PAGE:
Tomohiro Osaki at The Japan Times has written a thoughtful piece examining some of the hardships of LGBTQ people face daily in Japan.
Baby steps towards social equality are being made: last week, Tokyo’s Shibuya Ward introduced a proposal to formally recognize same-sex relationships through through city-issued certificates. It’s not exactly gay marriage– more of a separate but equal arrangement– but an encouraging development nonetheless. Shibuya’s neighbor, Setagaya Ward, followed suit today, proposing a same-sex relationship certificate program of its own.
If these proposals pass, they could go a long way towards combating Japan’s rampant housing, healthcare and workplace discrimination against LGBTQ people. The article points out some shocking statistics that reveal some of the systemic problems facing Japanese queer people:
- “70 percent of sexual minorities in Japan have faced some form of bullying in school, and 30 percent of those who experienced violence have contemplated suicide.”
- The number of LGBT callers to a consultation hotline run by the Health, Welfare and Labor Ministry, who have considered suicide is nearly double the number of heterosexual callers.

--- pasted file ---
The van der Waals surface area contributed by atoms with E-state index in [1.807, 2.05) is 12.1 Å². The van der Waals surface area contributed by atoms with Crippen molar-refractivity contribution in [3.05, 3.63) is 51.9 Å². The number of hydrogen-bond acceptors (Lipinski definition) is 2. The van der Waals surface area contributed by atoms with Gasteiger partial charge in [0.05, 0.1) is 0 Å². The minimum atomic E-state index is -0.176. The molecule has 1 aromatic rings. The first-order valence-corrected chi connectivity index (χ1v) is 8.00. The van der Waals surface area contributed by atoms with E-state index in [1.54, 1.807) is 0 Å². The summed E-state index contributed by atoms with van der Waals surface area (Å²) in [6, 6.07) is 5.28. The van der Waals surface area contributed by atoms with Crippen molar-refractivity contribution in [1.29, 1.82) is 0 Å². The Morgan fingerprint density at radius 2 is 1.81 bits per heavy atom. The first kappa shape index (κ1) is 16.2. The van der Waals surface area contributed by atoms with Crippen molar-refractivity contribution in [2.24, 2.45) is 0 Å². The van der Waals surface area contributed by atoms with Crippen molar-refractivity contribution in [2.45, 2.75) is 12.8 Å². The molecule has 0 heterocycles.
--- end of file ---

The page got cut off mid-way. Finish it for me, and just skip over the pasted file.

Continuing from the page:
- Only 18.7% of 607 major companies in Japan offer some form of non-discrimination policy for their LGBT employees, compared to 96.8% of Fortune 500 companies.
- In a recent survey by the NGO Nijiro Diversity (Rainbow Diversity), “70 percent of 1,200 LGBT company workers said a discriminatory attitude toward sexual minorities existed in their workplace.”
Unchecked harassment of LGBT people in the workplace is one of the primary reasons named by many of the gay artists Anne and I met in the process of making Massive for why they prefer to obscure their identities. They may be out of the closet to their friends and community, but becoming a public gay personality could seriously jeopardize their careers outside of gay art (which, unfortunately, is rarely the main source of income for these artists).
The Japan Times article also mentions one innovative way many queer couples have historically circumvented the ban on gay marriage in Japan: adoption.
In May 2012, Shoi [Osawa], then 24, adopted Kazuki, who was 23. As a result, the two are now listed on the same “koseki” family registry unit. That way, they can at least rest assured they will now be treated as family members in a hospital should one of them require medical attention.